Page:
Wii Sports (Wii)

I actually could not believe the sales figures for Wii Sports when I first saw them. 82.69 million copies sold worldwide! What’s even more unbelievable is that these figures are as of the end of March 2015– only two months ago as I write this article. Wii Sports is still selling!

Okay, so the game was included with the Wii console upon release, but the figures are still hugely impressive. It seems that keeping things simple and accessible for gamers and non-gamers alike pushed Wii Sports from being just another launch title to the second biggest game of all time, second only to Tetris.

The game had five sports games that used the Wii Remote to mimic the various actions of each sport: baseball, boxing, bowling, golf, and tennis. Although all games were multiplayer, admittedly it was only really baseball, boxing, and tennis that would involve two or more players simultaneously. The golf and bowling games were simply turn-based due to the nature of the sports, but still excellent in their own right.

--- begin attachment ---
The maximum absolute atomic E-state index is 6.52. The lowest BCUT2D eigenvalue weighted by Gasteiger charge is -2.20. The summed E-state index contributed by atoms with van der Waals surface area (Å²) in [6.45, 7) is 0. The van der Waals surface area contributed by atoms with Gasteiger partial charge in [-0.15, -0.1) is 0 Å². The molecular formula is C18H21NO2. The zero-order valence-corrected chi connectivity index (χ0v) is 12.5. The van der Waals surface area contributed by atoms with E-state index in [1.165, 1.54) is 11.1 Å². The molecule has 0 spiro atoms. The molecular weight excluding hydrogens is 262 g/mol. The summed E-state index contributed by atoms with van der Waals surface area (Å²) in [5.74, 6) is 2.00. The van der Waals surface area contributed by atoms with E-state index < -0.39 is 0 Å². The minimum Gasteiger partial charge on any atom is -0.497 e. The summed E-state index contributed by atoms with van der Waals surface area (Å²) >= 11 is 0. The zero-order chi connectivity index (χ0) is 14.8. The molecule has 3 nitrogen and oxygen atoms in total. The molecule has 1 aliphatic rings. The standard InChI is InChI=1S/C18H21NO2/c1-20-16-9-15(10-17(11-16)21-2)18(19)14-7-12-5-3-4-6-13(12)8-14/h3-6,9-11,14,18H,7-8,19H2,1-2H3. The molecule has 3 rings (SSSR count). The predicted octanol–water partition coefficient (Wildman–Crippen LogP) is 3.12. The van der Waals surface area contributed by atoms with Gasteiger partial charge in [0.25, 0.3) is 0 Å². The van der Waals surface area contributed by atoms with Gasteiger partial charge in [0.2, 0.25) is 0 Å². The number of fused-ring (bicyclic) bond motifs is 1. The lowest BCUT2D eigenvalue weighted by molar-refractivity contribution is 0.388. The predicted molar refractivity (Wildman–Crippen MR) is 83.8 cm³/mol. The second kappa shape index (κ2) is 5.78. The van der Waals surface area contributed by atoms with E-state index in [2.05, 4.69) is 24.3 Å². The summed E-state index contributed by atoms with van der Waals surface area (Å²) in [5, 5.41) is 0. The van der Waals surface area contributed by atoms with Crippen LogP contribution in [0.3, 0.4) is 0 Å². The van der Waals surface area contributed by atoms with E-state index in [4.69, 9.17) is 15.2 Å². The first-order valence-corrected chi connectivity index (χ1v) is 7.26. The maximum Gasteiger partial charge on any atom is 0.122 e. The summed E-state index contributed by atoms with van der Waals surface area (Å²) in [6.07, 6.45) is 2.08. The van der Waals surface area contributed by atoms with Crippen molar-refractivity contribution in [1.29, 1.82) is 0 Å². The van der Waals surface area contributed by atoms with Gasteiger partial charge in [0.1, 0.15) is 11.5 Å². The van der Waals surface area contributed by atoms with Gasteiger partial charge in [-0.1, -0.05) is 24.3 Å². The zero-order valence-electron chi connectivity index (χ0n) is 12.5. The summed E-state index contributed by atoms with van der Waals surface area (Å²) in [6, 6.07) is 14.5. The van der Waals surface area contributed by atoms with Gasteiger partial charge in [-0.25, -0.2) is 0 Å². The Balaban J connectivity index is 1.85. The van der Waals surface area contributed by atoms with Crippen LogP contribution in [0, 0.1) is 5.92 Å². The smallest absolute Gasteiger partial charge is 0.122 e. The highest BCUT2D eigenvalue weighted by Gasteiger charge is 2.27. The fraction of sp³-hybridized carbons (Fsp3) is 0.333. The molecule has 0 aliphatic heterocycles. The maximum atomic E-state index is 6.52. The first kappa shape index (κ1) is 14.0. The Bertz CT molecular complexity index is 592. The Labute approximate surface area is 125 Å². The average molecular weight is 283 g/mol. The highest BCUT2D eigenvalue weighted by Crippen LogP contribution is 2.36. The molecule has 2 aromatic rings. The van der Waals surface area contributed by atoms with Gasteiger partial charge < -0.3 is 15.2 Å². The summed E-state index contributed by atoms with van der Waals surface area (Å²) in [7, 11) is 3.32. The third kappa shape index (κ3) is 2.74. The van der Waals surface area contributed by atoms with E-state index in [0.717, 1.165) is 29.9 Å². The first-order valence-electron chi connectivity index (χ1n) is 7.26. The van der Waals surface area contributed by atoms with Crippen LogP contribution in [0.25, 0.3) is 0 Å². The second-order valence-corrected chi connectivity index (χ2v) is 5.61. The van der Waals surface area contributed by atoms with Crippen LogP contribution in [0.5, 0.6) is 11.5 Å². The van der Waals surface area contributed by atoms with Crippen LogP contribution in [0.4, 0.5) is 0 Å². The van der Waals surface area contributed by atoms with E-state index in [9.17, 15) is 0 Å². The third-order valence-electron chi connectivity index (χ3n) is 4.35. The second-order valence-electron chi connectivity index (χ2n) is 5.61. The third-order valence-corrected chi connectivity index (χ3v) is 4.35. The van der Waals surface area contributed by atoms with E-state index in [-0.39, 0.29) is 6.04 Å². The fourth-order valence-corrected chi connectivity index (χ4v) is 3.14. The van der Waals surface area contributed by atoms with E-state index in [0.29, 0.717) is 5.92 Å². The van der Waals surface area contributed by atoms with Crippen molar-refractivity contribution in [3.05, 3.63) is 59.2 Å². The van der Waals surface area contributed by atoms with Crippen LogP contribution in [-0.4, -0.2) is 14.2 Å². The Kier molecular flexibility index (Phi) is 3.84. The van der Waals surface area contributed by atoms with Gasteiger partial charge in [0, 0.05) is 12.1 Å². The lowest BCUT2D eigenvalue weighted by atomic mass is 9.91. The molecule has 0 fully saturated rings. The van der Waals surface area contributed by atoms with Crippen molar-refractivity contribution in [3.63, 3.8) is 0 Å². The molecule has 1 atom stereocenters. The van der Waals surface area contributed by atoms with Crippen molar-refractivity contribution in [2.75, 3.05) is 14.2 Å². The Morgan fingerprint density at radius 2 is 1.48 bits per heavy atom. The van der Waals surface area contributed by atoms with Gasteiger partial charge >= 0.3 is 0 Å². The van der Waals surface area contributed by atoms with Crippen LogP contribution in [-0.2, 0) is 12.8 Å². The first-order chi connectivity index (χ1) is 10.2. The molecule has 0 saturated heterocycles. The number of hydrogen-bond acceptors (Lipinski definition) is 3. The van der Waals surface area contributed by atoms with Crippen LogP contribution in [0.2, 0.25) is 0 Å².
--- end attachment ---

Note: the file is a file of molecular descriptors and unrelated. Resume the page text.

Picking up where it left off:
The multiplayer aspect of Wii Sports was nothing new. Any sports game naturally commanded at least a two-player option, pitting one against another. However, the genius of Wii Sports was in that “other” person you were usually playing. Because of its simplicity, you were often playing against your mum, dad, grandma, grandpa, anyone who could wave that funny little Wii Remote about. Even your little three-year-old nephew, who embarrassed you that time in front of the whole family that one Christmas, beating your on-screen Mii to a pulp in a boxing match. Oh, the shame!

Super Smash Bros. (Various Consoles)

If it turned out there was actually two reasons why Nintendo 64 had the four controller ports, aside from GoldenEye, this would probably be the other. The original Super Smash Bro.s debuted on N64 in 1999 and was originally intended solely for the Japanese audience. Fate, it seems, had its part to play and thankfully due to huge sales in Japan, the title got its worldwide release.